“How many works does an architect need to build to be valid? One,” said Steven Holl recently, referring to the late Lebbeus Woods's only permanent structure, Light Pavilion, which is embedded in (and juts out from) one of five towers that make up Holl's Sliced Porosity Block in Chengdu, China.
The 600,000-square-foot project will break ground in the new city of Tianjin, China, in spring 2013. At a December lecture at New York City's Cooper Union, Steven Holl spoke about the swiftness with which his Tianjin Ecocity Ecology and Planning Museums were designed and approved—as opposed to the 15-year gestation period for his Knut Hamsun Center in Hamarøy, Norway. He sketched the ecology museums on August 31, 2012, the designs were approved on November 2, and construction of the 600,000-square-foot project is set to begin this spring, said Holl. The museums, which the architect said are visually dependent on each
Photo courtesy Carlos Zapata Studio Carlos Zapata’s design for a 12,000-seat soccer stadium in Cité Soleil, Haiti. Carlos Zapata, who designed Chicago’s Soldier Field football stadium with Benjamin Wood in 2003, has just unveiled his design for a pro bono stadium in Cité Soleil, Haiti. The 12,000-seat soccer stadium will include an attached school and sports complex in a phased development. The project, dubbed Phoenix Stadium, will be used by underprivileged youth—and eventually a new professional team seeded, in part, by the best of them—in what is considered to be Haiti’s poorest and most dangerous slum. It is being spearheaded
A husband-and-wife team has gone back to basics, studying the material and structural innovations of centuries past to create new systems for building. Lonn Combs and Rona Easton, married in life as well as in practice, have spent the last year living and working in Rome. Combs won a Rome Prize in Architecture in 2011 and, with Easton, has been studying Italian architect and engineer Pier Luigi Nervi’s groundbreaking innovations with concrete. In a way, their time in Rome has been a mirror of their practice in recent years. Just as they are taking the time now to “slow down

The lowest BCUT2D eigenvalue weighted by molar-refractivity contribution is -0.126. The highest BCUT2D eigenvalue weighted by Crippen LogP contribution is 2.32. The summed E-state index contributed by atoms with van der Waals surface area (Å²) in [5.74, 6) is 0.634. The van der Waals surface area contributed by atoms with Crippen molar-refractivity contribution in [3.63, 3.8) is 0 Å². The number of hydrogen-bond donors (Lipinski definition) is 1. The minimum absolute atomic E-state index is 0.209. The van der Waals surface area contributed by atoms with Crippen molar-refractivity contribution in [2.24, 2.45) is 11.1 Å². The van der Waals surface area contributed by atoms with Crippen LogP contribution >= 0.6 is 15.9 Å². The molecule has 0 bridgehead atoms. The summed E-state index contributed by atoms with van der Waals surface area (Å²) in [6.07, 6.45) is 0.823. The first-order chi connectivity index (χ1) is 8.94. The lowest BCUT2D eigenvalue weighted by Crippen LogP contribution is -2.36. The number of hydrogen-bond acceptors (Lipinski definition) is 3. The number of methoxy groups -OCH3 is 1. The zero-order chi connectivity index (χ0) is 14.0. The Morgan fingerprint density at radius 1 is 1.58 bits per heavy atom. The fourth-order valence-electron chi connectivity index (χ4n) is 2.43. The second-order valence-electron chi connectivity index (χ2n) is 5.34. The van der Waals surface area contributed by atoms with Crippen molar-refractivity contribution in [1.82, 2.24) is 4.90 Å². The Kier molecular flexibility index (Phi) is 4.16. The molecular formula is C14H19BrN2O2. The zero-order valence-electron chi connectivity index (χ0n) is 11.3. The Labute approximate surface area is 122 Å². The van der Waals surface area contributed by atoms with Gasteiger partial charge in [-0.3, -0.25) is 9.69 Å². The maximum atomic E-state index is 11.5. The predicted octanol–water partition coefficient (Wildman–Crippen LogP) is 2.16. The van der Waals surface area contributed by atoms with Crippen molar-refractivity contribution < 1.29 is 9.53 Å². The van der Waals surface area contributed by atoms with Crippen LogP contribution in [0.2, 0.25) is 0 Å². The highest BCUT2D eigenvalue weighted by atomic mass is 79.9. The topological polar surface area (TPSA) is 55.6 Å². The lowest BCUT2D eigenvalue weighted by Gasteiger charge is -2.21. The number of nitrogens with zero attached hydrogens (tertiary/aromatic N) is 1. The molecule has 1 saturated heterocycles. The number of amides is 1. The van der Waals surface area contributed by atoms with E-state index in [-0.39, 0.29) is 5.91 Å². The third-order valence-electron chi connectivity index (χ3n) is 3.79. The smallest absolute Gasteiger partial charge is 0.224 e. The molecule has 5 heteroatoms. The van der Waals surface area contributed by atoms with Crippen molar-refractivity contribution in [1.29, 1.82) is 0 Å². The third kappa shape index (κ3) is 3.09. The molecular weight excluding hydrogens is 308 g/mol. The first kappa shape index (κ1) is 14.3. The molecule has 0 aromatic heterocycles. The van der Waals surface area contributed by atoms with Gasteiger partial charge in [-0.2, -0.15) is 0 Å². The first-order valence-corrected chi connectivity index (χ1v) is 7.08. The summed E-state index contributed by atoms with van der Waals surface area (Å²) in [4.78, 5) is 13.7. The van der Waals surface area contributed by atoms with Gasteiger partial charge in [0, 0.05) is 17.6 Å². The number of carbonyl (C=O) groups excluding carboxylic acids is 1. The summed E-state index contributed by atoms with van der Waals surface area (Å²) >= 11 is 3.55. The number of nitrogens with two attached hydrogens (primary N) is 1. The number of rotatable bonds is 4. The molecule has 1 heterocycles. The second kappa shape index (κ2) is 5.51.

As Marc Treib writes in an essay in Joan Ockman's Architecture School: Three Centuries of Educating Architects in North America, architecture-school buildings haven't changed much from their early-20th century design roots:
Situated on a skinny lot at the edge of downtown Santa Barbara, California, architect James Gauer’s 1,500-square-foot Brous-Scherer house is an anomaly in a town known for its code-enforced adherence to the Spanish Colonial style.
Muji design director Kenya Hara launches a line of starchitect-designed dog houses. Architecture fans and dog lovers unite! Sou Fujimoto - Boston Terrier On November 20, Kazuyo Sejima, Shigeru Ban, Sou Fujimoto, Toyo Ito, Kengo Kuma, and six other renowned architects will launch the results of a project kept under wraps for months: a line of breed-specific dog houses commissioned by Muji design director Kenya Hara, who has also designed an abode (for the Toy Poodle). Some of the environments—"house" is a loose term here—will be sold through an accompanying website. Others are meant to inspire DIY copies: download a